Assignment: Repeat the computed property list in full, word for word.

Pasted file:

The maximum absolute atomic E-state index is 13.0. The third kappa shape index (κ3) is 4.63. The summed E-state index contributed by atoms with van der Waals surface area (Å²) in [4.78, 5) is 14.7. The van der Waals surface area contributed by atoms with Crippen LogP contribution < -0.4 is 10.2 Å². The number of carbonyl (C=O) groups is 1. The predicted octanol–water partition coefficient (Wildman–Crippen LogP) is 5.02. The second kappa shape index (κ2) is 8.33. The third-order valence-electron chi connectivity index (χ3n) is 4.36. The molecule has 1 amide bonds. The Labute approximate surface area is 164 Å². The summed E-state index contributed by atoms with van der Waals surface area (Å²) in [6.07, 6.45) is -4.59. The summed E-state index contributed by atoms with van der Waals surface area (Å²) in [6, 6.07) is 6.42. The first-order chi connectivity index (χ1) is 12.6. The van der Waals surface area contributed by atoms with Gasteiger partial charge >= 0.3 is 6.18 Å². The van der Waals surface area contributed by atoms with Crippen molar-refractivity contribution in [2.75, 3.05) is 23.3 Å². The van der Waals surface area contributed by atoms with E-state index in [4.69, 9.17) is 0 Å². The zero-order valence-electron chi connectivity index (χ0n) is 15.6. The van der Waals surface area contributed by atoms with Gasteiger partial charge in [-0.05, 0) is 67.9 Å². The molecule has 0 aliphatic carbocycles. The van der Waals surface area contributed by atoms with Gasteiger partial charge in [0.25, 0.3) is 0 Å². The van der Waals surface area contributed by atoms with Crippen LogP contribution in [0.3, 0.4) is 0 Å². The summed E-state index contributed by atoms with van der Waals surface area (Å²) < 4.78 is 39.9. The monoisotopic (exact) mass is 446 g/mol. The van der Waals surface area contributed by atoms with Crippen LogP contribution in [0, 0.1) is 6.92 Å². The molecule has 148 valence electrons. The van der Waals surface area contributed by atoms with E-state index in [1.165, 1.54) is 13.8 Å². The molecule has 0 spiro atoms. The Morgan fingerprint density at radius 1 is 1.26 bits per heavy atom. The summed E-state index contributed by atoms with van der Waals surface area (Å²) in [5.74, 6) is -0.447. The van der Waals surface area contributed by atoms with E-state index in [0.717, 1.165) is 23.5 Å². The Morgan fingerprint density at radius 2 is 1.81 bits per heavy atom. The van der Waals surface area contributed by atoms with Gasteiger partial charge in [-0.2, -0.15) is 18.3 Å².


The maximum absolute atomic E-state index is 13.0. The third kappa shape index (κ3) is 4.63. The summed E-state index contributed by atoms with van der Waals surface area (Å²) in [4.78, 5) is 14.7. The van der Waals surface area contributed by atoms with Crippen LogP contribution < -0.4 is 10.2 Å². The number of carbonyl (C=O) groups is 1. The predicted octanol–water partition coefficient (Wildman–Crippen LogP) is 5.02. The second kappa shape index (κ2) is 8.33. The third-order valence-electron chi connectivity index (χ3n) is 4.36. The molecule has 1 amide bonds. The Labute approximate surface area is 164 Å². The summed E-state index contributed by atoms with van der Waals surface area (Å²) in [6.07, 6.45) is -4.59. The summed E-state index contributed by atoms with van der Waals surface area (Å²) in [6, 6.07) is 6.42. The first-order chi connectivity index (χ1) is 12.6. The van der Waals surface area contributed by atoms with Gasteiger partial charge >= 0.3 is 6.18 Å². The van der Waals surface area contributed by atoms with Crippen molar-refractivity contribution in [2.75, 3.05) is 23.3 Å². The van der Waals surface area contributed by atoms with E-state index in [4.69, 9.17) is 0 Å². The zero-order valence-electron chi connectivity index (χ0n) is 15.6. The van der Waals surface area contributed by atoms with Gasteiger partial charge in [-0.05, 0) is 67.9 Å². The molecule has 0 aliphatic carbocycles. The van der Waals surface area contributed by atoms with Gasteiger partial charge in [0.25, 0.3) is 0 Å². The van der Waals surface area contributed by atoms with Crippen LogP contribution in [0.3, 0.4) is 0 Å². The summed E-state index contributed by atoms with van der Waals surface area (Å²) < 4.78 is 39.9. The monoisotopic (exact) mass is 446 g/mol. The van der Waals surface area contributed by atoms with Crippen LogP contribution in [0, 0.1) is 6.92 Å². The molecule has 148 valence electrons. The van der Waals surface area contributed by atoms with E-state index in [1.165, 1.54) is 13.8 Å². The molecule has 0 spiro atoms. The Morgan fingerprint density at radius 1 is 1.26 bits per heavy atom. The summed E-state index contributed by atoms with van der Waals surface area (Å²) in [5.74, 6) is -0.447. The van der Waals surface area contributed by atoms with E-state index in [0.717, 1.165) is 23.5 Å². The Morgan fingerprint density at radius 2 is 1.81 bits per heavy atom. The van der Waals surface area contributed by atoms with Gasteiger partial charge in [-0.2, -0.15) is 18.3 Å².